How are airplanes cleaned?

The exterior of an airplane is usually cleaned with water, or, it can be cleaned with chemicals.

In the case of conventional airplane cleaning, a strong jet of water is sprayed onto the fuselage surface. The high pressure of the water rinses off any stubborn dirt found on the surface.

Since a commercial airplane is so colossal, thousands of litres of water is needed to clean off dirt ingrained on the surface of the fuselage. Since clean water is a precious commodity, such a cleaning method can be seen as a waste of resources.

Hence, a new cleaning method was developed to make airplane cleaning more environmentally friendly. Emirates uses an aircraft ‘drywash’ technique to chemically remove grime from the aircraft.

A special cleaning agent is applied onto the airplane surface. The agents dissolve the sticky dirt. Then, workers wipe the agent and the dirt off with mops.

Emirates claims that 11.7 million litres of water are saved annually with drywash. With this cleaning method, their planes are cleaned with “little or no water”, and they only need to be drywashed thrice a year. A clean plane is more aerodynamic and therefore more fuel efficient.

Some airlines also employ large mops to scrub the plane clean.

For airplane interior cleaning, shampoo is applied to the carpet flooring, and then vacuumed away. The same goes for the galley and toilet floor. The tray tables and armrests are wiped with anti-bacterial solution. The dirty seat covers get replaced with freshly washed ones.

However, such an extensive cleaning process, known as ‘deep cleaning’, don’t occur after every flight. They only happen when the plane completes its flights for the day.

In between flights, the ground crew completes a ‘clean sweep’ of the cabin, taking out trash, dirty pillows and blankets. The floor may be swiftly vacuumed and mopped. The seats and tray tables will be wiped and disinfected. Nothing gets cleaned in detail.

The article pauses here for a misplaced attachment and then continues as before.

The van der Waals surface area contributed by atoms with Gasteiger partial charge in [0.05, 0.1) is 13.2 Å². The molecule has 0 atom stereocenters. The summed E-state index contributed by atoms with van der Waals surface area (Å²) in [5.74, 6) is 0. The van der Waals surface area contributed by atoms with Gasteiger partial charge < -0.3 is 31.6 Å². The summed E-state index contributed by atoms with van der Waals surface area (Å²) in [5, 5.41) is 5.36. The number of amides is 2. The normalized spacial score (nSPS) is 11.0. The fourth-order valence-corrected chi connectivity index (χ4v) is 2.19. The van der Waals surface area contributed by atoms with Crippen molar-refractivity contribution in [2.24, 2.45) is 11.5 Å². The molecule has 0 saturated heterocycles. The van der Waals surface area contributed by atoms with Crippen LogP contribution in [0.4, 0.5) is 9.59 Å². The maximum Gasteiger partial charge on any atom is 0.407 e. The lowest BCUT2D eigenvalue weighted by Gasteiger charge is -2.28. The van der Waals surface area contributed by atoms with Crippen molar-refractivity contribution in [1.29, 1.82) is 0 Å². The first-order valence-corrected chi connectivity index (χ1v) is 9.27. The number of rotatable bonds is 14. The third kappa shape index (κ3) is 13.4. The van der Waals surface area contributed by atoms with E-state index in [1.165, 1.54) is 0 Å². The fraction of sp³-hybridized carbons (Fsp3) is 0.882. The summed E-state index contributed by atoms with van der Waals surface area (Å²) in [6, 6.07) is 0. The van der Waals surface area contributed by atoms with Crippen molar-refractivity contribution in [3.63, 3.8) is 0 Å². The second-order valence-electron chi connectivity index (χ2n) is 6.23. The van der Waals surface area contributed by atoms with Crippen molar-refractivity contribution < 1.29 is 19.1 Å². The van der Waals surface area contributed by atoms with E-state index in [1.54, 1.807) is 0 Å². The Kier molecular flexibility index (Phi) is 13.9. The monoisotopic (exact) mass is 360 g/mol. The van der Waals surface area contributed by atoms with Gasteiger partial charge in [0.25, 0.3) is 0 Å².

How extensive the ‘clean sweep’ is will depend on how much time the plane is allowed on the ground.

Budget and regional airlines tend to have a short turnaround time between two flights. This means they have a limited time to disembark passengers, clear the airplane, clean, board new passengers, load new cargo and depart again for another flight. Thus, the ground staff would have to clean the cabin hastily to avoid a delay. Consequently, the clean job would be sloppy. The toilets and tray tables may be neglected. The carpet beneath the seats may not be vacuumed.

However, in between long-haul flights, the cleaning crew would have more turnaround time to prepare the aircraft.

Highly-rated airlines (Read: 4/ 5-star airlines) would clean their planes more decently to avoid staining their reputation. The first and business class sections of the cabin would likely be extensively sanitised to impress the high-paying customers, whereas the economy class section would receive less attention. Nonetheless, airlines (should) work to ensure their planes are properly sterilised to prevent the spread of germs between countries and continents.

As standard procedure, the cockpit gets sterilised with wet wipes.

And, the cockpit windows are cleaned like so, much to the delight and surprise of passengers:

In conclusion:

The exterior of the plane is either cleaned by a powerful jet of water or by drywashing.
The interior can either undergo a ‘clean sweep’ or a more rigorous cleaning process, called a ‘deep clean’. The cabin floor is shampooed and vacuum cleaned. The seat covers are either wiped clean or replaced with fresh ones. The tray tables and armrests are wiped with anti-bacterial cleaning agent.

The quality of the cabin clean-up will depend on the quality of the airline, and the amount of time the cleaning crew is given.